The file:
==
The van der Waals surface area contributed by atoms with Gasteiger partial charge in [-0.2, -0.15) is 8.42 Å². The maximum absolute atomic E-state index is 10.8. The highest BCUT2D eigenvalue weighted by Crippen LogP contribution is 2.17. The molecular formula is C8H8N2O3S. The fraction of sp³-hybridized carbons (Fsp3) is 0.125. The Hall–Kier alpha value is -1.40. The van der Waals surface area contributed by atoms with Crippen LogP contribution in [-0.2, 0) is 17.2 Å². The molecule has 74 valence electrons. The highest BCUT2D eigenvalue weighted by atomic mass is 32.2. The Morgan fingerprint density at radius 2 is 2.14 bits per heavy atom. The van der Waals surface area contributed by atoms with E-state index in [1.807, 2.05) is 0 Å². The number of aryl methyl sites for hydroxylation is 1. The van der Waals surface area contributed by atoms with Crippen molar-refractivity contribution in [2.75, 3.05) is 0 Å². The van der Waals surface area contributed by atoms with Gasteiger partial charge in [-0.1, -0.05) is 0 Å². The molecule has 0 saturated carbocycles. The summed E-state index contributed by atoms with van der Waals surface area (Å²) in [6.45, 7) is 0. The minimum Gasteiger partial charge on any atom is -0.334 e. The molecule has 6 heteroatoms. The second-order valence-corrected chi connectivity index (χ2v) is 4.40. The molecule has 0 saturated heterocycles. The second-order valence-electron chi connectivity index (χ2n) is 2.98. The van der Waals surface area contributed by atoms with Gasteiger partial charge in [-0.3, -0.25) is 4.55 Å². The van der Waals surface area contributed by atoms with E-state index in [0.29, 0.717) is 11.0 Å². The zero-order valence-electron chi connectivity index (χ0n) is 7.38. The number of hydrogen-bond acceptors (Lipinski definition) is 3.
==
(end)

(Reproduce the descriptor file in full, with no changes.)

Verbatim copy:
The van der Waals surface area contributed by atoms with Gasteiger partial charge in [-0.2, -0.15) is 8.42 Å². The maximum absolute atomic E-state index is 10.8. The highest BCUT2D eigenvalue weighted by Crippen LogP contribution is 2.17. The molecular formula is C8H8N2O3S. The fraction of sp³-hybridized carbons (Fsp3) is 0.125. The Hall–Kier alpha value is -1.40. The van der Waals surface area contributed by atoms with Crippen LogP contribution in [-0.2, 0) is 17.2 Å². The molecule has 74 valence electrons. The highest BCUT2D eigenvalue weighted by atomic mass is 32.2. The Morgan fingerprint density at radius 2 is 2.14 bits per heavy atom. The van der Waals surface area contributed by atoms with E-state index in [1.807, 2.05) is 0 Å². The number of aryl methyl sites for hydroxylation is 1. The van der Waals surface area contributed by atoms with Crippen molar-refractivity contribution in [2.75, 3.05) is 0 Å². The van der Waals surface area contributed by atoms with Gasteiger partial charge in [-0.1, -0.05) is 0 Å². The molecule has 0 saturated carbocycles. The summed E-state index contributed by atoms with van der Waals surface area (Å²) in [6.45, 7) is 0. The minimum Gasteiger partial charge on any atom is -0.334 e. The molecule has 6 heteroatoms. The second-order valence-corrected chi connectivity index (χ2v) is 4.40. The molecule has 0 saturated heterocycles. The second-order valence-electron chi connectivity index (χ2n) is 2.98. The van der Waals surface area contributed by atoms with Gasteiger partial charge in [-0.3, -0.25) is 4.55 Å². The van der Waals surface area contributed by atoms with E-state index in [0.29, 0.717) is 11.0 Å². The zero-order valence-electron chi connectivity index (χ0n) is 7.38. The number of hydrogen-bond acceptors (Lipinski definition) is 3.